BELOW: Flood waters cover the CTrain tracks coming into downtown.

I am so impressed with @calgarytransit! They’re trying so hard to get everyone where they need to go and are doing an amazing job! ~ via Twitter

2013 FLOOD: CALGARY TRANSIT – IMPACT AND RESPONSE

The CP Rail Tunnel by City Hall had about


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RIGHT: Volunteers organize donated clothing at an evacuation centre.

2013 FLOOD: CALGARY TRANSIT – IMPACT AND RESPONSE

Volunteer finds joy in giving back I was fortunate to not be directly impacted by the floods and like so many Calgarians, I searched for opportunities to help out. I was excited to receive a call from CEMA asking for assistance at the Southland evacuation centre. There were 155 evacuees sleeping on canvas cots, most had been there since the flood hit. Anxiety and worry was high that night. My duties were in the food service area but my main responsibility was to listen and comfort those needing an ear. The grateful smiles and tears of appreciation were wonderful sentiments that I will remember forever. I also received a request for support from Calgary Transit to assist customers. During a Transit shift I noticed a gentleman walking along the platform – he was one of the evacuees that I had come to know. When I approached him he grabbed my hands in his and with a huge smile shared that he was back in his own bed. I was so glad to hear this news and he thanked me for being there for him. A couple of hours later I was astonished to see two more evacuees from Southland. They hugged me in tandem and informed me that they were also back in their own cozy beds. I’m thankful for the opportunities to assist during the Calgary flood. There is no greater joy than to give back and help your community to recover and rebuild during such a tragic event. ~ Eliza Davis, Calgary Transit Return-to-Work Co-ordinator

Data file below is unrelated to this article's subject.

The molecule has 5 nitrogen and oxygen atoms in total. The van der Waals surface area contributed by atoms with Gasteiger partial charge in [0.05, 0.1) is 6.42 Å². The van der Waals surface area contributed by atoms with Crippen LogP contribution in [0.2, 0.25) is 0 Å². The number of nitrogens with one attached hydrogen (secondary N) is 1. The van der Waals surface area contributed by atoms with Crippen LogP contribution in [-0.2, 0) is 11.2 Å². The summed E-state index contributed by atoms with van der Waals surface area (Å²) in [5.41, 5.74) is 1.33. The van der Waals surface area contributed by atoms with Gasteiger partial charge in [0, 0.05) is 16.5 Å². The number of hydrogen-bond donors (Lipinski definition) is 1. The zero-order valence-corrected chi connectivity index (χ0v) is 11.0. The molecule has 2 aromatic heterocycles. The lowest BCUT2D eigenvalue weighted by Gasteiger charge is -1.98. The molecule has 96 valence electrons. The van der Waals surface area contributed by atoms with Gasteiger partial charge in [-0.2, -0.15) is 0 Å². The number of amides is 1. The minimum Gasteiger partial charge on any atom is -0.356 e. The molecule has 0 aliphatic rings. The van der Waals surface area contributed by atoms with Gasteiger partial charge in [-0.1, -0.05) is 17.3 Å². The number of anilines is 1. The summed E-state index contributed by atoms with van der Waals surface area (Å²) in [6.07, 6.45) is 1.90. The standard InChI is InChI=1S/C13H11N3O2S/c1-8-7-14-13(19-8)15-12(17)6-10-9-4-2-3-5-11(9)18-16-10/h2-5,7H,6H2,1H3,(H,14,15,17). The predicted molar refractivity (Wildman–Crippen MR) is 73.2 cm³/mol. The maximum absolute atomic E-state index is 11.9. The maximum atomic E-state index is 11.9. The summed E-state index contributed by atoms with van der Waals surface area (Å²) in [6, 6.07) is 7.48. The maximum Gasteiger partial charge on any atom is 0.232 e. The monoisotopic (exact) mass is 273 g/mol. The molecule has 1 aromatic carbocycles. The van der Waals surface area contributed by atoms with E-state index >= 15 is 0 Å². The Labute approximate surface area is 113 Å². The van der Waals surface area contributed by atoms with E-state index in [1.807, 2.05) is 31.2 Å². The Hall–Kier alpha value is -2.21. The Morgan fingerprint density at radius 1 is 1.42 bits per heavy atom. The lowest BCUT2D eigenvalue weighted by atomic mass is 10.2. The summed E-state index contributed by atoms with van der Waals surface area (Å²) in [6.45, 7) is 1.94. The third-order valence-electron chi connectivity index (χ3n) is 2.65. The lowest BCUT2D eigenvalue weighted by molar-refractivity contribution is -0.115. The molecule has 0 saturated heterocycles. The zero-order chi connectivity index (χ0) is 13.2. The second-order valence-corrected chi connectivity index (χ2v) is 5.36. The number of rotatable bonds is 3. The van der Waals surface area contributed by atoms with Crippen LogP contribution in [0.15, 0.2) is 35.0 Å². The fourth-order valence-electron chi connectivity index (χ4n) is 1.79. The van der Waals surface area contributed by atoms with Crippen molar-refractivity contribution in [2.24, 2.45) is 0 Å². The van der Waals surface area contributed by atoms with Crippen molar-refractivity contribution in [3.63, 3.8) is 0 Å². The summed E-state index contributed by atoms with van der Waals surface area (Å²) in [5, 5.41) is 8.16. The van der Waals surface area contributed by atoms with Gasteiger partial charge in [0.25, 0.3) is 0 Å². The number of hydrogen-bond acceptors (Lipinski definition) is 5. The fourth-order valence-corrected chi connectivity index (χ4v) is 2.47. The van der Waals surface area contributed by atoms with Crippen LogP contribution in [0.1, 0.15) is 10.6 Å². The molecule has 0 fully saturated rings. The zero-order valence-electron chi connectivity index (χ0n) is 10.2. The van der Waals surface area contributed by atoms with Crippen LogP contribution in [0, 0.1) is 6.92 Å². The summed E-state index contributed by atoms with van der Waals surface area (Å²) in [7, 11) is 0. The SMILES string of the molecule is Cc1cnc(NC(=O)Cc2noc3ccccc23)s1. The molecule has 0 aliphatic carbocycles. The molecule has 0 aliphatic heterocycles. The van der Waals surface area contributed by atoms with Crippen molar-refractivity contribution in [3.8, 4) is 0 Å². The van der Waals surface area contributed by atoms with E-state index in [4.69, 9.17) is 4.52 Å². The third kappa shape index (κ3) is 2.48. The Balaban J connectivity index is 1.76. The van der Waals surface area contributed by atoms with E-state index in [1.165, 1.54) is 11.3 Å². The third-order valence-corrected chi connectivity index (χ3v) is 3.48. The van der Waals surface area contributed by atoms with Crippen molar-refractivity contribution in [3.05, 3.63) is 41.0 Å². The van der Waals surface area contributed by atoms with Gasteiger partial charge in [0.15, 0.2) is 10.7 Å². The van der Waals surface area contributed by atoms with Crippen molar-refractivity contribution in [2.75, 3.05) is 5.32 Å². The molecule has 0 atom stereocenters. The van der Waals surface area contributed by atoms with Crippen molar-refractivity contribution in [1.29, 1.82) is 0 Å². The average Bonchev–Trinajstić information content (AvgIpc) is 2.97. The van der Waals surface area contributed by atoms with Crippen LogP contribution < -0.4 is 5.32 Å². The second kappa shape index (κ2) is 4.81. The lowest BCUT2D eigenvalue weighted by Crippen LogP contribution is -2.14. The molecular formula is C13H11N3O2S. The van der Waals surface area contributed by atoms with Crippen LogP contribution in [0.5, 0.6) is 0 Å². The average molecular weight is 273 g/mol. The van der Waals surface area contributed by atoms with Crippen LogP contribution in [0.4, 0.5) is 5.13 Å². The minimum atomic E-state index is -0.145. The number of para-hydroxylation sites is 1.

RIGHT: Volunteers had specific responsibilities at the evacuation centres, but were also there to listen and comfort those affected by the flood.

@calgarytransit Wow… what an amazing crew at Calgary Transit… awesome. thx from all of us. ~ via Twitter


We have such a great team fighting for our city. Thanks, @calgarytransit ~ via Twitter


@calgarytransit finally reached Access Calgary. Sounds like their phone system has been downgraded. Eventually got through. good service ~ via Twitter


LEFT: The Seventh Avenue CTrain corridor remained closed while staff worked to restore power.